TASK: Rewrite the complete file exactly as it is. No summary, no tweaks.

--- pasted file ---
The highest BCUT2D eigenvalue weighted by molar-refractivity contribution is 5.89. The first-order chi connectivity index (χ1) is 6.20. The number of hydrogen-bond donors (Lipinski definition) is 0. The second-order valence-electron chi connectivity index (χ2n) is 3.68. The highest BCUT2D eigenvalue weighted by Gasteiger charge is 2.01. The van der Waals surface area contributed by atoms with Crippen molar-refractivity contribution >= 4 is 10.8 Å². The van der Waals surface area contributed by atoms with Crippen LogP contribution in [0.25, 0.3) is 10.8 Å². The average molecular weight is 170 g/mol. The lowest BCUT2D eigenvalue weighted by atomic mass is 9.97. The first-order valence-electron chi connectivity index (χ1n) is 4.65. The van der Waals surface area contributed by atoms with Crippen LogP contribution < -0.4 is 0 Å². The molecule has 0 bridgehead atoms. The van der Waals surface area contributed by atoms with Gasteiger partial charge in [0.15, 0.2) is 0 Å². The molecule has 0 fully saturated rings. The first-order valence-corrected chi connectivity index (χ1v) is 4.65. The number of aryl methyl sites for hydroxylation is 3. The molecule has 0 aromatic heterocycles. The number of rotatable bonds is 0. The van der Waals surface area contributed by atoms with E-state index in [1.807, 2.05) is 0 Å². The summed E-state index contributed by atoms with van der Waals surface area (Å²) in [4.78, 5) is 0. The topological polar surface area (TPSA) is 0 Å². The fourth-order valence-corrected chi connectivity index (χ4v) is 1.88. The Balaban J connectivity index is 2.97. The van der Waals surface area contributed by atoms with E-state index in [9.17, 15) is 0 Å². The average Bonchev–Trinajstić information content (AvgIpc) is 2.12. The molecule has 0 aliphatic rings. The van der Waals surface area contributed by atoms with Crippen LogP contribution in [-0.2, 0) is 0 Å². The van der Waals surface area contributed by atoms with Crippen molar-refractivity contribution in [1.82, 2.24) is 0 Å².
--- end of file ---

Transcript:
The highest BCUT2D eigenvalue weighted by molar-refractivity contribution is 5.89. The first-order chi connectivity index (χ1) is 6.20. The number of hydrogen-bond donors (Lipinski definition) is 0. The second-order valence-electron chi connectivity index (χ2n) is 3.68. The highest BCUT2D eigenvalue weighted by Gasteiger charge is 2.01. The van der Waals surface area contributed by atoms with Crippen molar-refractivity contribution >= 4 is 10.8 Å². The van der Waals surface area contributed by atoms with Crippen LogP contribution in [0.25, 0.3) is 10.8 Å². The average molecular weight is 170 g/mol. The lowest BCUT2D eigenvalue weighted by atomic mass is 9.97. The first-order valence-electron chi connectivity index (χ1n) is 4.65. The van der Waals surface area contributed by atoms with Crippen LogP contribution < -0.4 is 0 Å². The molecule has 0 bridgehead atoms. The van der Waals surface area contributed by atoms with Gasteiger partial charge in [0.15, 0.2) is 0 Å². The molecule has 0 fully saturated rings. The first-order valence-corrected chi connectivity index (χ1v) is 4.65. The number of aryl methyl sites for hydroxylation is 3. The molecule has 0 aromatic heterocycles. The number of rotatable bonds is 0. The van der Waals surface area contributed by atoms with E-state index in [1.807, 2.05) is 0 Å². The summed E-state index contributed by atoms with van der Waals surface area (Å²) in [4.78, 5) is 0. The topological polar surface area (TPSA) is 0 Å². The fourth-order valence-corrected chi connectivity index (χ4v) is 1.88. The Balaban J connectivity index is 2.97. The van der Waals surface area contributed by atoms with E-state index in [9.17, 15) is 0 Å². The average Bonchev–Trinajstić information content (AvgIpc) is 2.12. The molecule has 0 aliphatic rings. The van der Waals surface area contributed by atoms with Crippen LogP contribution in [-0.2, 0) is 0 Å². The van der Waals surface area contributed by atoms with Crippen molar-refractivity contribution in [1.82, 2.24) is 0 Å².